Columbia University Medical Center

Columbia University Researchers Discover Pathway For Treating Heart Failure

Significant Study Shows How Beta-Blockers Treat Heart Failure and Repair Diseased Tissue — Will be Key to Next Generation Drugs with Potential to Eliminate Disease
New York, NY – June 26, 2003 – Dr. Andrew Marks, chairman of the Department of Physiology and Cellular Biophysics, director of the Center for Molecular Cardiology at Columbia University College of Physicians & Surgeons, and cardiologist at Columbia Presbyterian Medical Center, and a team of researchers at Columbia University and NewYork-Presbyterian Hospital have made a significant discovery in the treatment of heart failure. Specifically, their research has revealed how beta-blockers, drugs used to treat heart failure, repair the heart. The findings were published in the May 20 issue of Circulation.

“Heart failure is one of the leading causes of death in the United States, and with our aging population, the disease is only going to become more prevalent,” explained Dr. John A. Vest, postdoctoral clinical fellow in medicine at Columbia and one of the researchers in Dr. Marks’ laboratory involved in the study. In a normal heart, channels called ryanodine receptors allow a measured flow of calcium that determines the strength of the heartbeat. In 2000, Dr. Marks and colleagues at Columbia reported that in heart failure cases, certain calcium channels are leaky and impair the pumping function of the heart. “What our recent study revealed is that beta-blockers, a class of drugs used to treat heart failure, actually help repair these leaky channels,” said Dr. Vest.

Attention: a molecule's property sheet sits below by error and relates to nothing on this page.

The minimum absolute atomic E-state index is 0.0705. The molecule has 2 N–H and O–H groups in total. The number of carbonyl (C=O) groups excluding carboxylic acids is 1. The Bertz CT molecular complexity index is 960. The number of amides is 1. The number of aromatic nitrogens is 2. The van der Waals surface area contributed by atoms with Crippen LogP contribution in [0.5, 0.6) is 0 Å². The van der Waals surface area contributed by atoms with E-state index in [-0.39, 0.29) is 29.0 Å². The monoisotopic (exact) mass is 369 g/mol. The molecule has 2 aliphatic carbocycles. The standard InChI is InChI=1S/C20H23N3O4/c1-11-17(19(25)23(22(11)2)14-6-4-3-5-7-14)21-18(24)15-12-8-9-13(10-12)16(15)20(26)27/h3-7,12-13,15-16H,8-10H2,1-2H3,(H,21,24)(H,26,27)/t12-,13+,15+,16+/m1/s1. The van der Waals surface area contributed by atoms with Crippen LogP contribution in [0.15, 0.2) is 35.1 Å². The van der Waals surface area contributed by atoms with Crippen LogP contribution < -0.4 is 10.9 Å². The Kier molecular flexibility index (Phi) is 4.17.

“This study is unprecedented,” said Dr. Marks. “We know that beta-blockers cure about 30 percent of all heart failure cases. But, by understanding at the molecular level how these drugs fix leaky calcium channels, we can begin to design a second generation of drugs that may eliminate the problem in a majority of cases.”

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Columbia University College of Physicians & Surgeons
Established in 1767, Columbia’s College of Physicians & Surgeons was the first institution in the country to grant the M.D. degree. Among the most selective medical schools in the country, the school is home to the largest medical research enterprise in New York state and one of the largest in the country. Columbia’s Department of Physiology and Cellular Biophysics is one of the nation’s premier scientific groups focusing on cellular physiology, cardiovascular biology, and neurobiology research.